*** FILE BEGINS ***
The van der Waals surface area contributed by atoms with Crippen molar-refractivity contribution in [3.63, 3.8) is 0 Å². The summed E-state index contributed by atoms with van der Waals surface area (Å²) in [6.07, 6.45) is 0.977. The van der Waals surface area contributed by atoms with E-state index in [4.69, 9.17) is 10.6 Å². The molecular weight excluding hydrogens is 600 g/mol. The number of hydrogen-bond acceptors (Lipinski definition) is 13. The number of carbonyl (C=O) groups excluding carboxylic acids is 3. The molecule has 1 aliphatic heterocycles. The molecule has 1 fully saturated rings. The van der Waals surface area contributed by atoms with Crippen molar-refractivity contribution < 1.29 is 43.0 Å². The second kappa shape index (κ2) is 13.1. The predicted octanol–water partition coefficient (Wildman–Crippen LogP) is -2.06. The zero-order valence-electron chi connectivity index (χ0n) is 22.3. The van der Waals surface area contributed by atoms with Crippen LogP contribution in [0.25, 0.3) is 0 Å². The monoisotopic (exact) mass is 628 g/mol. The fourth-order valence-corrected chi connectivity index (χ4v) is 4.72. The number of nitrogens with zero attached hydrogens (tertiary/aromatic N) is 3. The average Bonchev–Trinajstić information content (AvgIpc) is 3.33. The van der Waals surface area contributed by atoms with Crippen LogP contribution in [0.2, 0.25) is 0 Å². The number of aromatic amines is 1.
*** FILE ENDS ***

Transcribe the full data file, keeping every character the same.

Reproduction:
The van der Waals surface area contributed by atoms with Crippen molar-refractivity contribution in [3.63, 3.8) is 0 Å². The summed E-state index contributed by atoms with van der Waals surface area (Å²) in [6.07, 6.45) is 0.977. The van der Waals surface area contributed by atoms with E-state index in [4.69, 9.17) is 10.6 Å². The molecular weight excluding hydrogens is 600 g/mol. The number of hydrogen-bond acceptors (Lipinski definition) is 13. The number of carbonyl (C=O) groups excluding carboxylic acids is 3. The molecule has 1 aliphatic heterocycles. The molecule has 1 fully saturated rings. The van der Waals surface area contributed by atoms with Crippen molar-refractivity contribution < 1.29 is 43.0 Å². The second kappa shape index (κ2) is 13.1. The predicted octanol–water partition coefficient (Wildman–Crippen LogP) is -2.06. The zero-order valence-electron chi connectivity index (χ0n) is 22.3. The van der Waals surface area contributed by atoms with Crippen LogP contribution in [0.25, 0.3) is 0 Å². The monoisotopic (exact) mass is 628 g/mol. The fourth-order valence-corrected chi connectivity index (χ4v) is 4.72. The number of nitrogens with zero attached hydrogens (tertiary/aromatic N) is 3. The average Bonchev–Trinajstić information content (AvgIpc) is 3.33. The van der Waals surface area contributed by atoms with Crippen LogP contribution in [0.2, 0.25) is 0 Å². The number of aromatic amines is 1.